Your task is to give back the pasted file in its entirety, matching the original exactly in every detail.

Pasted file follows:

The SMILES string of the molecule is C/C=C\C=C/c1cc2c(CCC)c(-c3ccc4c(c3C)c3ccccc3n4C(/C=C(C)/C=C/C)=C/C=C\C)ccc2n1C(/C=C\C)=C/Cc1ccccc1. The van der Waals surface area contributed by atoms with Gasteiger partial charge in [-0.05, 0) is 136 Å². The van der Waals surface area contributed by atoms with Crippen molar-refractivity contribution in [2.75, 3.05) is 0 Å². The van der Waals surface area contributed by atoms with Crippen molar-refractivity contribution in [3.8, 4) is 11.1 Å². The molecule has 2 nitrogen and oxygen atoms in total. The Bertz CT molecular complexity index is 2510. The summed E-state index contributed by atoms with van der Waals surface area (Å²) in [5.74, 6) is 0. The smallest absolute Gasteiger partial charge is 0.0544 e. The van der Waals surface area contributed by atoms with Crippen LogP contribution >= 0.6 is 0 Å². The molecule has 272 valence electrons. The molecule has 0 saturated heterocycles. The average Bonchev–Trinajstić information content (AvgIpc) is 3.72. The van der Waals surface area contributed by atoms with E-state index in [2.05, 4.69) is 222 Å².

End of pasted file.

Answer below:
The SMILES string of the molecule is C/C=C\C=C/c1cc2c(CCC)c(-c3ccc4c(c3C)c3ccccc3n4C(/C=C(C)/C=C/C)=C/C=C\C)ccc2n1C(/C=C\C)=C/Cc1ccccc1. The van der Waals surface area contributed by atoms with Gasteiger partial charge in [-0.05, 0) is 136 Å². The van der Waals surface area contributed by atoms with Crippen molar-refractivity contribution in [2.75, 3.05) is 0 Å². The van der Waals surface area contributed by atoms with Crippen molar-refractivity contribution in [3.8, 4) is 11.1 Å². The molecule has 2 nitrogen and oxygen atoms in total. The Bertz CT molecular complexity index is 2510. The summed E-state index contributed by atoms with van der Waals surface area (Å²) in [5.74, 6) is 0. The smallest absolute Gasteiger partial charge is 0.0544 e. The van der Waals surface area contributed by atoms with Crippen LogP contribution >= 0.6 is 0 Å². The molecule has 272 valence electrons. The molecule has 0 saturated heterocycles. The average Bonchev–Trinajstić information content (AvgIpc) is 3.72. The van der Waals surface area contributed by atoms with E-state index in [2.05, 4.69) is 222 Å².